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Lyre Leaved Sage

Lyre Leaved Sage

Lyre Leaved Sage

This is a blog about my personal experiences as a writer, mother and accountant. I love to write about the round abouts of my life, personal experiences, and financial matters and hope to inspire others with my words.Lyreleaf sage is a strictly upright, hairy perennial, 1-2 ft. tall with a rosette of leaves at the base. The leaves are deeply 3-lobed, with a few simple leaves higher up on the stem. Large basal leaves are purple-tinged in the winter. This species has the typical square stem and 2-lipped blossom of the mints. Its pale-blue to violet, tubular flowers are arranged in whorls around the stem forming an interrupted, terminal spike. Each blossom is about 1 inch long. The 2-lobed lower lip is much longer than the upper, which has 3 lobes, the middle one forming a sort of hood. The sepals are purplish-brown.

Sage

Salvia lyrata's native range is a large, southeastern swath of the United States: from Connecticut to Missouri, and south. Typical habitats include rocky woodlands, savannas, shorelines, and blufflands. Growing in USDA Zones 6-9, this hardy plant prefers full to partial sun and moist, gritty soil. Highly resilient, Lyre-leaved Sage will tolerate temporary drought, partial flooding, and even consistent mowing! It may require some help to compete amongst taller, more aggressive species, but once established, this plant will self-seed prolifically. Garden tips: Lyreleaf sage is highly adaptable to a variety of conditions and can tolerate both drought and flooding. It does well along roadsides and trail edges. In a landscape, it can be planted with grasses and other groundcovers, as it responds well to mowing. It is easily propagated by root division and seed; plants grown from seed can reach the flowering stage in only a few months. Lyreleaf sage is a prolific self-seeder and can spread quickly, but can be easily managed in a landscape by deadheading and removing seedlings.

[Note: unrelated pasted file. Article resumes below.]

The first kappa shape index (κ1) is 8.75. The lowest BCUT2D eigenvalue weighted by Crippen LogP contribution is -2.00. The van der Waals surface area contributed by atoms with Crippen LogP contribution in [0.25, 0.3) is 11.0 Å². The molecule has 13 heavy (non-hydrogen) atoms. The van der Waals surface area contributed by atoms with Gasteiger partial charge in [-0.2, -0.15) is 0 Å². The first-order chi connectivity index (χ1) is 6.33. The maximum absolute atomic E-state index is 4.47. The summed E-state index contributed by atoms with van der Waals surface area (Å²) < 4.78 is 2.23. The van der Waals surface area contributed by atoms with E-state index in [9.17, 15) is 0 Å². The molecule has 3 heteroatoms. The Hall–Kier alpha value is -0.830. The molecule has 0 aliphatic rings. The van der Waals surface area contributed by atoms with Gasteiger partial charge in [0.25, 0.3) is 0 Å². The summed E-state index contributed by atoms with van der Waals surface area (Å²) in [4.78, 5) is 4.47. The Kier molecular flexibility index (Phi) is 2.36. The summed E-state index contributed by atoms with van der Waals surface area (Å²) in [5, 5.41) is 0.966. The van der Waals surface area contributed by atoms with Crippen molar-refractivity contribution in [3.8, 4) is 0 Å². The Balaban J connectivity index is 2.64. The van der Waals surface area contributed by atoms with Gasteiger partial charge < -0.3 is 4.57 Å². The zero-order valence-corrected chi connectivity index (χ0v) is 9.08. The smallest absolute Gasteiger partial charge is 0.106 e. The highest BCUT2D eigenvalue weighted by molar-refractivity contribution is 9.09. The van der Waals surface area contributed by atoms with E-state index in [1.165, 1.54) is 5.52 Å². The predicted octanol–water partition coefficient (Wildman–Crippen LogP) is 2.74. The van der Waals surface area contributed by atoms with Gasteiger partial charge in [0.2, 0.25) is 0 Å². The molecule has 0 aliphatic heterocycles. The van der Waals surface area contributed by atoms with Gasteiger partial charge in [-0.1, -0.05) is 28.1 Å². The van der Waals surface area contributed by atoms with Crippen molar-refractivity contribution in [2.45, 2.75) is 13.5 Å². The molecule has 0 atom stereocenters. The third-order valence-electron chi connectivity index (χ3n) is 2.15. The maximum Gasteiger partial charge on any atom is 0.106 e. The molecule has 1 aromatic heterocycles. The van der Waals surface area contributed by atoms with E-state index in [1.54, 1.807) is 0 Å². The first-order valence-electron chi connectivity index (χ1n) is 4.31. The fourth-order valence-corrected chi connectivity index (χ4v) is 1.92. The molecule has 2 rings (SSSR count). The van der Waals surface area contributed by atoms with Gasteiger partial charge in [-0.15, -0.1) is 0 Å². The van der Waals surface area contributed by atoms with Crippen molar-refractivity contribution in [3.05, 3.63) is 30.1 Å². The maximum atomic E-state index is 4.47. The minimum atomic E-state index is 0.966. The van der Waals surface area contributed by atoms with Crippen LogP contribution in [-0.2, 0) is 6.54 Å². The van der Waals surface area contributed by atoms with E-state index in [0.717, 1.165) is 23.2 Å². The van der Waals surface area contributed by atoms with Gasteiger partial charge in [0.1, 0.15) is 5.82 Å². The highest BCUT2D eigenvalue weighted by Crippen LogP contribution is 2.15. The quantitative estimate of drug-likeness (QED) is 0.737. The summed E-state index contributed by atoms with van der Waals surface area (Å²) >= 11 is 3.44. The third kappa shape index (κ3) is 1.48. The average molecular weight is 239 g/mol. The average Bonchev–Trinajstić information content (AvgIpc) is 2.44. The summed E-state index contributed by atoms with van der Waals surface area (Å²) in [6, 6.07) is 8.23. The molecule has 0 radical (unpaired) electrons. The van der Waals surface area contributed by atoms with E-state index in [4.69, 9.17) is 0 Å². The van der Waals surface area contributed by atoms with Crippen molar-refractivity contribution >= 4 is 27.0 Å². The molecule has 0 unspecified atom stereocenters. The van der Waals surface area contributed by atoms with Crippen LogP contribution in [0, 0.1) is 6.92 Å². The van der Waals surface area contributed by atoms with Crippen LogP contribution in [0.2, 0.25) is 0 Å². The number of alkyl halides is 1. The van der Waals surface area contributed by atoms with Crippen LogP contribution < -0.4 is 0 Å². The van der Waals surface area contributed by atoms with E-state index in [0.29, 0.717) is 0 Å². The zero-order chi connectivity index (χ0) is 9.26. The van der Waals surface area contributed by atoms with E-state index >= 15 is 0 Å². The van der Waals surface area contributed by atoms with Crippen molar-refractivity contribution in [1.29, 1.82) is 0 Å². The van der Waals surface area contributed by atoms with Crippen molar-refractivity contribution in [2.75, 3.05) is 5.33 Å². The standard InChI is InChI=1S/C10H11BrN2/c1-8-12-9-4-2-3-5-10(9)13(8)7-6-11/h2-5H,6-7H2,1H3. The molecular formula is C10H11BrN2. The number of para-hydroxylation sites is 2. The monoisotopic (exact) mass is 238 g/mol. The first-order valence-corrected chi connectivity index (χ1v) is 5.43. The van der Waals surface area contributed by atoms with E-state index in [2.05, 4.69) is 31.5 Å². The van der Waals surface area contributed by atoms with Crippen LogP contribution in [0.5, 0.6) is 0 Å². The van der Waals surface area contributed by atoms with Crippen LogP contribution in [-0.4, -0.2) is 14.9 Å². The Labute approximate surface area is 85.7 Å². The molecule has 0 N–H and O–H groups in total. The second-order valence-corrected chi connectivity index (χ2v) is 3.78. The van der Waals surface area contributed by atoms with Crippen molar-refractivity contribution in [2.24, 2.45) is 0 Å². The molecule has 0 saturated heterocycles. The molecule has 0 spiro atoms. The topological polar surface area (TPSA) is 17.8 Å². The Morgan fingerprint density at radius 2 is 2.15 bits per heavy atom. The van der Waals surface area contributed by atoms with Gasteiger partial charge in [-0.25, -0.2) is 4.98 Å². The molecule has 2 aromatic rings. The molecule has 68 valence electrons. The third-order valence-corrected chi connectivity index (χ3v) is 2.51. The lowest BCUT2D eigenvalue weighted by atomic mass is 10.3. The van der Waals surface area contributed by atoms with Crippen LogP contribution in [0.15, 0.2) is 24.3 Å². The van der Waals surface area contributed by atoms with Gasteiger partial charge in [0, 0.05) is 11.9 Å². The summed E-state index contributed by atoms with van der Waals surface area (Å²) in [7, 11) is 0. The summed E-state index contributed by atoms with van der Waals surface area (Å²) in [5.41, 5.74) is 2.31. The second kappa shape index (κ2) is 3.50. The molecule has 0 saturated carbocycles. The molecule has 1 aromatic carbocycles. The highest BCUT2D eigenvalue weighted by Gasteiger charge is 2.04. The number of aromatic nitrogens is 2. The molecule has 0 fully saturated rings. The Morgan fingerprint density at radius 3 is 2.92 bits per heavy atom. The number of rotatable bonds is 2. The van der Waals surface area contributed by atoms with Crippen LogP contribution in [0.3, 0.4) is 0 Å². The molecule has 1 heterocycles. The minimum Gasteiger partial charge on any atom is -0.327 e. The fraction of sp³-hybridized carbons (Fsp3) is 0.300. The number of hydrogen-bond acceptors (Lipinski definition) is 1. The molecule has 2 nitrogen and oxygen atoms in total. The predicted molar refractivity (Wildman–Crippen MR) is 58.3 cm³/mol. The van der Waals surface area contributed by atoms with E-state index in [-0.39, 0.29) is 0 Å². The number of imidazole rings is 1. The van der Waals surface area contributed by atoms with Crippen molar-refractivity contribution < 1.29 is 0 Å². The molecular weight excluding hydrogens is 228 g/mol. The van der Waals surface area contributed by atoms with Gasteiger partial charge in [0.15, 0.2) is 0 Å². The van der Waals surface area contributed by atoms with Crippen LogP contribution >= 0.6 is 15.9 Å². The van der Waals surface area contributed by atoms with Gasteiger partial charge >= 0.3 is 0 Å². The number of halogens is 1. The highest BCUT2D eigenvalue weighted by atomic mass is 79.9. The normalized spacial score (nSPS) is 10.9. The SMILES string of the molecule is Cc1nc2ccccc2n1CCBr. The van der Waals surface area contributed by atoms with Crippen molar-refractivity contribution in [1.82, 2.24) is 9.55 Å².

Salvia Lyrata is a medicinal and edible herb. As alternative medicine, it is carminative, diaphoretic, laxative, and salve. Lyre-leaved sage has some of the same properties of the other sages but is very weak. It is used mainly as a gargle in the treatment of sore throat and mouth infections. Medicinal salve made from root is applied to sores. Warm infusion of herb is taken as a laxative or for colds, coughs and nervous debility. This sage is not very strong tasting, and has a rather pleasant minty flavor, fresh young leaves are edible in salads, or cooked as pot herb.Perennial native sage, common in dry woods, barrens, roadsides, lawns and waste places. Eastern N. America - Pennsylvania to Florida, west to Texas and Illinois. Cultivation: requires a very well-drained light sandy soil in a sunny position. Growing to about 16 to 24 inches in height with a square, slightly hairy, stem and produce whorls of blue or violet tubular flowers. The leaves form a basal rosette, are up to 8" long, and often have dark red or purple areas along the main veins, are irregularly cleft and some times lobed. Gather fresh young edible leaves in spring. Gather entire plant as flowers bloom, dry for later herb use. (Source:altnature.com)

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